Jacob Charles Wilson

Saul Leiter at The Photographers' Gallery, London

We like to pretend that what is public is what the real world is all about.

Perhaps because Saul Leiter died only a few years ago, I can think of him only as an old man, known to me solely through interviews and obituaries. So to see a young man snapping his reflection in a mirror seems odd. He was until recently a relatively overlooked practitioner, and went without a gallerist or a European show until 2008. This exhibition at The Photographers' Gallery, London, curated by Ingo Taubhorn and Brigitte Woischnik is his first major show in a public gallery in the United Kingdom. Leiter was a photographer, but reflections and tricks of the camera are his medium. In every photo there's a degree of self-referentiality, window panes that simultaneously show inside and out, refracted and distorted and inverted through the camera before a final flare is added by the gallery lighting to the framed print.

Leiter's work could only have occurred in the advertisement and glass saturated cityscape of post-war New York, a city nonetheless very different to today's vision, but a city that Leiter captured and also came to define. His street photography has inspired many, and most recently Todd Haynes, director of Carol (2015). This show presents his work as one of the pioneers of colour photography, though it is later artists who are more closely associated with its adoption, William Eggleston and Stephen Shore and Joel Meyerowitz through the 1976 exhibition New Colour Photography at MoMA. Starting out in black and white, Leiter adopted colour stock and Kodachrome slide film in the 1940s, several decades before Eggleston and Shore and others would make it acceptable for fine art galleries and magazines. Leiter's work is red coca-cola signs, yellow taxis, and grey buildings and suits.

Besides this work for which Leiter is known I found a suggestion that our approach to Leiter's work appears to have been inverted—that his painting was as significant to his practice as his camera. Leiter had in fact arrived in new York in 1946 intent on becoming a painter, the poster for his first public exhibition even presents his gouaches alongside his photography. This relationship is brought to the fore in Taubhorn and Woischnik's pairing of the colour photos with Leiter's own explorations of subjects in sketchbooks and painted scenes, but also, uniquely, in photographs which have been painted over in colour, a practice now associated with the contemporary artist Gerhard Richter. The painted photographs shown in the gallery are those of unknown women. Taubhorn and Woischnik suggest these are perhaps close friends or models. Certainly Leiter worked on fashion shoots, being featured in Harper's Bazaar, Elle, and British Vogue.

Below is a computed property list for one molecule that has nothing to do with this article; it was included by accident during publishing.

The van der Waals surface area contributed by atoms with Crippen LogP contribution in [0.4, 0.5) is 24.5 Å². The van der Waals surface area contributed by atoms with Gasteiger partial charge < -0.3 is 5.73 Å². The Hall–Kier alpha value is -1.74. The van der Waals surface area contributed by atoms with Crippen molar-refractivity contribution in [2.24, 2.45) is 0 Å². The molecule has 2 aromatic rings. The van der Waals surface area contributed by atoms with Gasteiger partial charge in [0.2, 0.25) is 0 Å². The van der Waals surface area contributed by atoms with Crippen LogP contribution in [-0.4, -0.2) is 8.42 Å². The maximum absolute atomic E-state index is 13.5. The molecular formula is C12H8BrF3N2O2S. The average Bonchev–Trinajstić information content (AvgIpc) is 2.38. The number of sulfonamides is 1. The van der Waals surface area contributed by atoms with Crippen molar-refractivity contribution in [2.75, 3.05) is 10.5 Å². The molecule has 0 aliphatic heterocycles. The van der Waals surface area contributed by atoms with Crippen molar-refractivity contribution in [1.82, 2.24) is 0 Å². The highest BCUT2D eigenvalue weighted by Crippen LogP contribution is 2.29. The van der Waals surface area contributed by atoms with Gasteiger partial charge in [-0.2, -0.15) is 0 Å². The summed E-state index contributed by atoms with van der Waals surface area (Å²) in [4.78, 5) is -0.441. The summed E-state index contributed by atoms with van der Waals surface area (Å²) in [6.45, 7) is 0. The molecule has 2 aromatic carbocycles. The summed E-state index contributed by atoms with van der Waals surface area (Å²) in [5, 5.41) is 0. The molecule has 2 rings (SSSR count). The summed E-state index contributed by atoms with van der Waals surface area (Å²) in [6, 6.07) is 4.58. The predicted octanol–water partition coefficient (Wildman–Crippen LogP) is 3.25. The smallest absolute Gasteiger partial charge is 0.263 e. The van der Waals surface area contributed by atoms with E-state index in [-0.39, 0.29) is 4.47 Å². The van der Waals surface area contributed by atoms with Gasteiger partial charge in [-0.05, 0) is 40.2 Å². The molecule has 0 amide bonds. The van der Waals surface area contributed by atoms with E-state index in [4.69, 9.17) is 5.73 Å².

This perspective opens new readings of Leiter's works; that texture and tactility of the printed object are valued as much as colour and reflection of the image. My eye was caught by one small photograph in particular that plays on the contrasting qualities of glass and paint. Unfairly nestled into a corner of the room, a black and white photograph of a window-washer wiping suds off a shop front, the thick white bubbles merge with the border of the photo-paper with the effect that the man appears to be painting himself out of the photograph. Again, Leiter's use of visual trickery,

I like it when one is not certain what one sees. When we do not know why the photographer has taken a picture and when we do not know why we are looking at it

Photography is so often understood in terms of smoothness, of refined lenses, of mirrors, and the plastic negative. Leiter sets this against the streaked qualities of gouache, a paint that itself can be mixed to form a thick paste or diluted to barely a drop of pigment in water. Leiter's photographs aren't just the hard and bitter reflections of a man in a run-down city, but are imbued with sense of how it felt to touch the city, and how the city touched its subjects. It is, in a sense, a reference to the liquid qualities of photography. It's a soft and tactile medium, soaked in chemicals and dripping, sensitive to even the smallest speck of dust or a stray hair. A historical mode of engaging with photography often obscured by the impression of sleek digital photography.

Saul Leiter is at The Photographers' Gallery, London, until the 3rd of April, 2016. In collaboration with the Deichtorhallen Hamburg - House of Photography.